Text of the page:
Last year I wrote about Tawn and I planning to get married in California when we returned to visit family over the holidays. That plan was upset by the voters of California, who passed Proposition 8 thanks largely to the help of a (possibly illegal) injection of funds by the Church of Jesus Christ of Latter-Day Saints.
That said, it looks like we may have another marriage option when we return to Kansas City this summer to see the family: Iowa.
That’s right, restrictions to same-sex marriage have been overturned by the Iowa State Supreme Court and marriages will begin before the end of the month.
Does this surprise you as much as it surprises me? It seems it shouldn’t. Iowa has a history of being a progressive state. It was one of the first to allow interracial marriage and women to own property. It ended segregation shortly after the Civil War. It was the first state to allow a woman to practice law and it was a leader in school desegregation. The governor and legislature are Democratic.
Based on the first news reports, those opposed to same-sex marriage aren’t rushing to the “activist judges” defense quite as quickly. For starters, the court issued a 7-0 ruling in favor of striking down bans on same-sex marriage. There was no split decision.
Furthermore, the state constitution requires a lengthy process to be changed: two consecutive legislatures have to pass the amendment and then it has to be approved by voters, too. That’s at least a two-year process and current Democratic leadership has indicated that they’re not inclined to introduce such an amendment.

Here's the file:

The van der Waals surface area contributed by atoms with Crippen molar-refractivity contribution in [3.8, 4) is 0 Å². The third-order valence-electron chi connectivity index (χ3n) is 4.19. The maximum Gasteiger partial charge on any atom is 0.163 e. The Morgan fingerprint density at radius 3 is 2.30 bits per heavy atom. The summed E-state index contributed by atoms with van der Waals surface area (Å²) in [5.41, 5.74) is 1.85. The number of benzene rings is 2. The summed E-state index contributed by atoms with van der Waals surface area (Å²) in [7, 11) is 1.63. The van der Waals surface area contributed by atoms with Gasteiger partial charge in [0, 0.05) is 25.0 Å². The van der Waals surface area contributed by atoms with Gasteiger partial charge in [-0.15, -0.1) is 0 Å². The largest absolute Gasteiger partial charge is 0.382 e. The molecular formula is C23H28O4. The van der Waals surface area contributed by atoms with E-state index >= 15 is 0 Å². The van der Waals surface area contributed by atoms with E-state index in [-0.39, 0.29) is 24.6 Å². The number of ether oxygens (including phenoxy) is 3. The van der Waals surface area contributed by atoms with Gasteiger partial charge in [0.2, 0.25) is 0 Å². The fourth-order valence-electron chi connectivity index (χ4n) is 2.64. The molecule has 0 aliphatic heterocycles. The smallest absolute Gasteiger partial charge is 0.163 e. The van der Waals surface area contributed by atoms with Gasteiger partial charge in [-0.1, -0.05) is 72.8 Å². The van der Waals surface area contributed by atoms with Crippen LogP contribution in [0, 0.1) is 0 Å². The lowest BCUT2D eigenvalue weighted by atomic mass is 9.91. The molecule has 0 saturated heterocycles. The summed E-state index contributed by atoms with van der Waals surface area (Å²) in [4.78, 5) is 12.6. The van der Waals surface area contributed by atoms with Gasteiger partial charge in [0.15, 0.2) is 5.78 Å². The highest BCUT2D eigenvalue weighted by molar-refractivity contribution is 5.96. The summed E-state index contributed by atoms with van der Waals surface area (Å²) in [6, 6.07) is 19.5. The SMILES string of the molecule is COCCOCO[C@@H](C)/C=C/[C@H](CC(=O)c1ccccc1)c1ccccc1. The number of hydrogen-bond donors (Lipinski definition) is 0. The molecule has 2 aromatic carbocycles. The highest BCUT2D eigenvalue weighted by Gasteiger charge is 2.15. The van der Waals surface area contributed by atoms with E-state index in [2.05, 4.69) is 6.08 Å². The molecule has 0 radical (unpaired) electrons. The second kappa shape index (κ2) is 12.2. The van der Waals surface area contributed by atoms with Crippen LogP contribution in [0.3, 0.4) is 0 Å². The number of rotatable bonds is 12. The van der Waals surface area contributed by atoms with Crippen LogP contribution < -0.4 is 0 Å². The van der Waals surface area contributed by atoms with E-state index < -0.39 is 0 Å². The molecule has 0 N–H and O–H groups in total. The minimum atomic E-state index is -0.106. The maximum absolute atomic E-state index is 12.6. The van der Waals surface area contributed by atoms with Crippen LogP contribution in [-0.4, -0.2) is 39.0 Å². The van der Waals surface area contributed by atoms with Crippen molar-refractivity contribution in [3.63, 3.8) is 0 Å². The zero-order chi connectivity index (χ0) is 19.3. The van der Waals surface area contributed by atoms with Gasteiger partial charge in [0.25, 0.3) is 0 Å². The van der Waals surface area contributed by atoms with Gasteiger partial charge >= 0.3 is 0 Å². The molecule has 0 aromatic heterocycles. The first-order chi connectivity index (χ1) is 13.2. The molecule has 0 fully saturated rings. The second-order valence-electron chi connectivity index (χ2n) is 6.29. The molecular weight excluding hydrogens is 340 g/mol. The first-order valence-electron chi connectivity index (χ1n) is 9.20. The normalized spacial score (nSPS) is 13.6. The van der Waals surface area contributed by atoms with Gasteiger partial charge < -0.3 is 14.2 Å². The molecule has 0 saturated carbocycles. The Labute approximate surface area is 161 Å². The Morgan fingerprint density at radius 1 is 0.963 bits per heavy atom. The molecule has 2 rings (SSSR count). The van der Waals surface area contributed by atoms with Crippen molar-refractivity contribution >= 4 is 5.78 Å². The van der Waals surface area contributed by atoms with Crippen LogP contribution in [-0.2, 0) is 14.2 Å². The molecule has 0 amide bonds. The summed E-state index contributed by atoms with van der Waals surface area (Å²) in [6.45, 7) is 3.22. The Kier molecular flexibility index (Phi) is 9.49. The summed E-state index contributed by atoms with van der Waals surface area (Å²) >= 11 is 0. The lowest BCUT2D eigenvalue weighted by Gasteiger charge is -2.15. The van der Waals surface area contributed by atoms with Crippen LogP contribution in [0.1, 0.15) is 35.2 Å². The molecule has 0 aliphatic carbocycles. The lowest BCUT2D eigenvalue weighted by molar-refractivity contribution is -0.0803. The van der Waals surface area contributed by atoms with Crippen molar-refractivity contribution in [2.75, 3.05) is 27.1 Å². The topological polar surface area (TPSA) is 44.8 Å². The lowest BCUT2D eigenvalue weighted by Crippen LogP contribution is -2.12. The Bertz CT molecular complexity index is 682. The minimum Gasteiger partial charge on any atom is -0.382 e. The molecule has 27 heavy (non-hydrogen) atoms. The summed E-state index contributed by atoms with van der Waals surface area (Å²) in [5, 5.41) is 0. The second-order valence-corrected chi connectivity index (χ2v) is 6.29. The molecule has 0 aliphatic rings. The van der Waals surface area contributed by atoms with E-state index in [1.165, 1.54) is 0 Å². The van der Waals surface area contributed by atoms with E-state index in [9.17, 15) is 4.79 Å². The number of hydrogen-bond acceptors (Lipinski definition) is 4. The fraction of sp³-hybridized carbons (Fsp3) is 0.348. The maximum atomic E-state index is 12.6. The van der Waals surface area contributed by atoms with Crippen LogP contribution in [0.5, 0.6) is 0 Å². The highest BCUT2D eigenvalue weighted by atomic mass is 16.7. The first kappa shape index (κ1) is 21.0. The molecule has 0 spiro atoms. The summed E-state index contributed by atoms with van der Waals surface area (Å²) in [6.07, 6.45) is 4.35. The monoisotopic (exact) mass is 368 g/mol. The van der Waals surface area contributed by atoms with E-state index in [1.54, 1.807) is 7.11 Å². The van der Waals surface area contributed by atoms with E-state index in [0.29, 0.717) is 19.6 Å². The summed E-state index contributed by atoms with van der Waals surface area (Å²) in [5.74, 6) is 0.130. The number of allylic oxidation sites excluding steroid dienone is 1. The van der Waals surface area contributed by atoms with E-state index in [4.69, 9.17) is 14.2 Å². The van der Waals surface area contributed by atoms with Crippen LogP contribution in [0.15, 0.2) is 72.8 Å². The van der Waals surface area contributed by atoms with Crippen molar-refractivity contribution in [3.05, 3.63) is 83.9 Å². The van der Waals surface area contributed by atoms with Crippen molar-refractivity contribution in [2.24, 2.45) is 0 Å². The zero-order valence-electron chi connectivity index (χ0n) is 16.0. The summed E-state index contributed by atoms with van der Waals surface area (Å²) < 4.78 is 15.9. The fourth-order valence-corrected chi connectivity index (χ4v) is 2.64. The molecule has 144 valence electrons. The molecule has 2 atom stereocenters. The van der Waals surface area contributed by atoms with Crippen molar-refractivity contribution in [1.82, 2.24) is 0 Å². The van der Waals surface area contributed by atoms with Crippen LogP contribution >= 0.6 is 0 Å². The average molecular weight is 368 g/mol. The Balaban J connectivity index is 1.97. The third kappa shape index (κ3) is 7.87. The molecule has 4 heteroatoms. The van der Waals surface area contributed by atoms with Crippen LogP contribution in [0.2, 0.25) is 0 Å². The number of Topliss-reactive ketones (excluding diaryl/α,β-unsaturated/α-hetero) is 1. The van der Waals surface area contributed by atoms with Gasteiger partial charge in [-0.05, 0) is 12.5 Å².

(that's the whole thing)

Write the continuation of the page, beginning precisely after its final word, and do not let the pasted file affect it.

The third reason the same-sex marriage opponents probably haven’t done the “activist judges” route is that the court’s decision addresses the role of the court to make this decision, walking step by step through the role of the three branches of government in the State of Iowa. The full decision, which is interesting reading, can be found here. Quoting from that decision:
A statute inconsistent with the Iowa Constitution must be declared void, even though it may be supported by strong and deep-seated traditional beliefs and popular opinion. Iowa Const. art. XII, § 1 (providing any law inconsistent with the constitution is void). As Chief Justice John Marshall wrote over two centuries ago, “It is a proposition too plain to be contested, that the constitution controls any legislative act repugnant to it . . . .” Marbury v. Madison, 5 U.S. (1 Cranch) 137, 177, 2 L. Ed. 60, 73 (1803).
Like any journey towards equality, this one is a long, slow march. But today, we’ve taken another step to the point where we look back and ask ourselves, “What was all the fuss over same-sex marriage about?”